Blue Like Jazz the Movie finally came to Chattanooga, and I obviously went to see it as soon as I found out it was playing. Don Miller has once again inspired me in a very non-traditional way and so here I am writing a review (of sorts) about this movie.
The first thing I have to admit to is that there is absolutely no shade of objectivity with me writing this review. I love Blue Like Jazz (the book) and Don Miller is one of my favorite authors. I even read the book he wrote about making this movie so needless to say-- I was excited for this flick.
I also feel like I should tell you that the story behind the making of this movie and subsequent near failure of it are both really amazing stories. I won't go into the details because well, Don Miller has done that already and his writing is once again, phenomenal.
So the movie was in a couple words-- impact full.
For those of you who've read Blue Like Jazz, the first thing you should know is that the movie is nothing like the book. Now don't get me wrong, this isn't one of those "Twilight is way more beautiful on the pages" rants. The difference is that the Blue Like Jazz movie was made to be different from the book. The script revolves around the same protagonist and some of the plot points are the same as Don's actual story of his year at Reed College, but just about everything in between is completely different than the real story.
I think the biggest misconception that people may have about this movie is that it's another stereotypical Christian movie. In fact, it's about as far from that as I can say. Now I'm not making any sort of judgements on movies like Facing the Giants or Fireproof (I haven't even seen either), but I am saying that the focus of this film is very different. Blue Like Jazz isn't so much about Christianity as it is humanity. The movie isn't an argument for God or the Christian way of living, but rather a story. It focuses on the pitfalls and biases of the characters-- specifically Don.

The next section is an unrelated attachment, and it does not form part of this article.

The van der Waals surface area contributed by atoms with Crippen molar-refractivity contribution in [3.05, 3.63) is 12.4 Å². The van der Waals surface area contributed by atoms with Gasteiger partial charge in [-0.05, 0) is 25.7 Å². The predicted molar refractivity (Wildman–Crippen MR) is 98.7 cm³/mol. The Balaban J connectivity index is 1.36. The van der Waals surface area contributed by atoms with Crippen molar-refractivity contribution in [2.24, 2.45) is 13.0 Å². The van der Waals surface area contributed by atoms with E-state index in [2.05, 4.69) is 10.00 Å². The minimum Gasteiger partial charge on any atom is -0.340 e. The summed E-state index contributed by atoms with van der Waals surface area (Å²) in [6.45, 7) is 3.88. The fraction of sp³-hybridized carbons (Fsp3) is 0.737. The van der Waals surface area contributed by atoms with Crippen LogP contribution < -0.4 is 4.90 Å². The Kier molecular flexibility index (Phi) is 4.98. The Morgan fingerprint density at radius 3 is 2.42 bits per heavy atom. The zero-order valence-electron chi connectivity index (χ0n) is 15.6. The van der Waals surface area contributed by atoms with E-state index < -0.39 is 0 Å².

I think I liked it so much because it felt real to me. I can admit that I have a good bit of the same biases towards Christianity that are portrayed in this movie. The students of Reed College hate the bible-thumping conservative branch of religion from which Don himself comes. The church Don comes from is seen as hokey and extremely cliche.
But the point of the movie is that these are people with stories.
I want you to see this movie not because I think it will convert or inspire you (although it may do either). I don't want you to see this movie because I love Donald Miller (although I do, and he deserves it), but I want you to see this movie because I think it's a story worth watching and I can almost promise it will impact you in a powerful way. There's honesty here that is almost always absent from Christian media. BEWARE: this movie has cussing, drug content, Christian-bashing characters, and it doesn't all clean up the way that a lot of movies do.
The idea behind the title, and movie, is that jazz music is like life in that it doesn't resolve. Blue Like Jazz doesn't resolve. It may not change your life, but you will not regret seeing this movie.
To learn more about the grass roots movement that funded this movie, the fact that Don Miller sold his house for it, or all of the personal investments, check out the Blue Like Jazz website here.